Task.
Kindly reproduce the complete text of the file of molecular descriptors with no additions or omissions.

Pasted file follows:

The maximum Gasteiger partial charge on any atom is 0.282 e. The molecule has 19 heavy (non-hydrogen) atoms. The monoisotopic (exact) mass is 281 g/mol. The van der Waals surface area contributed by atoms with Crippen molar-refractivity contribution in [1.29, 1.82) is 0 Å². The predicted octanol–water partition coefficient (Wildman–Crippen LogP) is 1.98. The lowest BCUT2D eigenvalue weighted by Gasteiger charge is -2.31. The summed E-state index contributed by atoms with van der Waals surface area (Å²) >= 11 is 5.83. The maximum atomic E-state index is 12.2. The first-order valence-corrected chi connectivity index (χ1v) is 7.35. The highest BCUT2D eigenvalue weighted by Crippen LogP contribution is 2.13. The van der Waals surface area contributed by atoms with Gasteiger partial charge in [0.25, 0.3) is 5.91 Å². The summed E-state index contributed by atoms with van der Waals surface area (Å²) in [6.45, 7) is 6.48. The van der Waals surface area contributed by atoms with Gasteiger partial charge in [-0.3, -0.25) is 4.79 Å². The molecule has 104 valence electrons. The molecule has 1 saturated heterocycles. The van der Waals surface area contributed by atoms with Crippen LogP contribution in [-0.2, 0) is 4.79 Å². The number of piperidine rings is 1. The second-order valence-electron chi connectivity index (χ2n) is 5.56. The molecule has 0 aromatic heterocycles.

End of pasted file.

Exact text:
The maximum Gasteiger partial charge on any atom is 0.282 e. The molecule has 19 heavy (non-hydrogen) atoms. The monoisotopic (exact) mass is 281 g/mol. The van der Waals surface area contributed by atoms with Crippen molar-refractivity contribution in [1.29, 1.82) is 0 Å². The predicted octanol–water partition coefficient (Wildman–Crippen LogP) is 1.98. The lowest BCUT2D eigenvalue weighted by Gasteiger charge is -2.31. The summed E-state index contributed by atoms with van der Waals surface area (Å²) >= 11 is 5.83. The maximum atomic E-state index is 12.2. The first-order valence-corrected chi connectivity index (χ1v) is 7.35. The highest BCUT2D eigenvalue weighted by Crippen LogP contribution is 2.13. The van der Waals surface area contributed by atoms with Gasteiger partial charge in [0.25, 0.3) is 5.91 Å². The summed E-state index contributed by atoms with van der Waals surface area (Å²) in [6.45, 7) is 6.48. The van der Waals surface area contributed by atoms with Gasteiger partial charge in [-0.3, -0.25) is 4.79 Å². The molecule has 104 valence electrons. The molecule has 1 saturated heterocycles. The van der Waals surface area contributed by atoms with Crippen LogP contribution in [-0.2, 0) is 4.79 Å². The number of piperidine rings is 1. The second-order valence-electron chi connectivity index (χ2n) is 5.56. The molecule has 0 aromatic heterocycles.